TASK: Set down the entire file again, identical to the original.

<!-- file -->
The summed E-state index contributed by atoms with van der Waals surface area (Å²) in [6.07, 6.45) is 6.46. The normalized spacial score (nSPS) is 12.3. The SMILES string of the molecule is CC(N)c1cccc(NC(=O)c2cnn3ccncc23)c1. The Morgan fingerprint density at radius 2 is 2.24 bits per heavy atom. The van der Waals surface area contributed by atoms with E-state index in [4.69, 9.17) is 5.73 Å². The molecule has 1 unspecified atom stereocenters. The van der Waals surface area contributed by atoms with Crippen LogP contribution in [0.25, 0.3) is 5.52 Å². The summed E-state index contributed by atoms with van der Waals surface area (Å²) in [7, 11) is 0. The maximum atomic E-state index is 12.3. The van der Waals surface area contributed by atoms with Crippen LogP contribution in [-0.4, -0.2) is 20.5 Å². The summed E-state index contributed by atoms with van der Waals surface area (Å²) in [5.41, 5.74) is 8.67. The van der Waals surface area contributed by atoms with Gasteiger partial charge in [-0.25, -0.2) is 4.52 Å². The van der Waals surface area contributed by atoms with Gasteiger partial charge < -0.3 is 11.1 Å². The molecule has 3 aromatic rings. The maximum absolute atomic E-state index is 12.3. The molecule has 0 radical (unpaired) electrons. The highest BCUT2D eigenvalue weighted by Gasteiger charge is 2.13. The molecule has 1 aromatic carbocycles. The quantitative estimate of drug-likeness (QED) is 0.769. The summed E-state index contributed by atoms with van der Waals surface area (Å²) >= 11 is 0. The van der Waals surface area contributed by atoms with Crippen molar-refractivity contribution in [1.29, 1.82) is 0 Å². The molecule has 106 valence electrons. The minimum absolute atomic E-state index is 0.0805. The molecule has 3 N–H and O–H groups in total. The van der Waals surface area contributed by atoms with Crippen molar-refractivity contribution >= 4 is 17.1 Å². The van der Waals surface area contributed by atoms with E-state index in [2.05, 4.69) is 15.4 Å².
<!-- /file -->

The summed E-state index contributed by atoms with van der Waals surface area (Å²) in [6.07, 6.45) is 6.46. The normalized spacial score (nSPS) is 12.3. The SMILES string of the molecule is CC(N)c1cccc(NC(=O)c2cnn3ccncc23)c1. The Morgan fingerprint density at radius 2 is 2.24 bits per heavy atom. The van der Waals surface area contributed by atoms with E-state index in [4.69, 9.17) is 5.73 Å². The molecule has 1 unspecified atom stereocenters. The van der Waals surface area contributed by atoms with Crippen LogP contribution in [0.25, 0.3) is 5.52 Å². The summed E-state index contributed by atoms with van der Waals surface area (Å²) in [7, 11) is 0. The maximum atomic E-state index is 12.3. The van der Waals surface area contributed by atoms with Crippen LogP contribution in [-0.4, -0.2) is 20.5 Å². The summed E-state index contributed by atoms with van der Waals surface area (Å²) in [5.41, 5.74) is 8.67. The van der Waals surface area contributed by atoms with Gasteiger partial charge in [-0.25, -0.2) is 4.52 Å². The van der Waals surface area contributed by atoms with Gasteiger partial charge < -0.3 is 11.1 Å². The molecule has 3 aromatic rings. The maximum absolute atomic E-state index is 12.3. The molecule has 0 radical (unpaired) electrons. The highest BCUT2D eigenvalue weighted by Gasteiger charge is 2.13. The molecule has 1 aromatic carbocycles. The quantitative estimate of drug-likeness (QED) is 0.769. The summed E-state index contributed by atoms with van der Waals surface area (Å²) >= 11 is 0. The van der Waals surface area contributed by atoms with Crippen molar-refractivity contribution in [1.29, 1.82) is 0 Å². The molecule has 106 valence electrons. The minimum absolute atomic E-state index is 0.0805. The molecule has 3 N–H and O–H groups in total. The van der Waals surface area contributed by atoms with Crippen molar-refractivity contribution >= 4 is 17.1 Å². The van der Waals surface area contributed by atoms with E-state index in [2.05, 4.69) is 15.4 Å².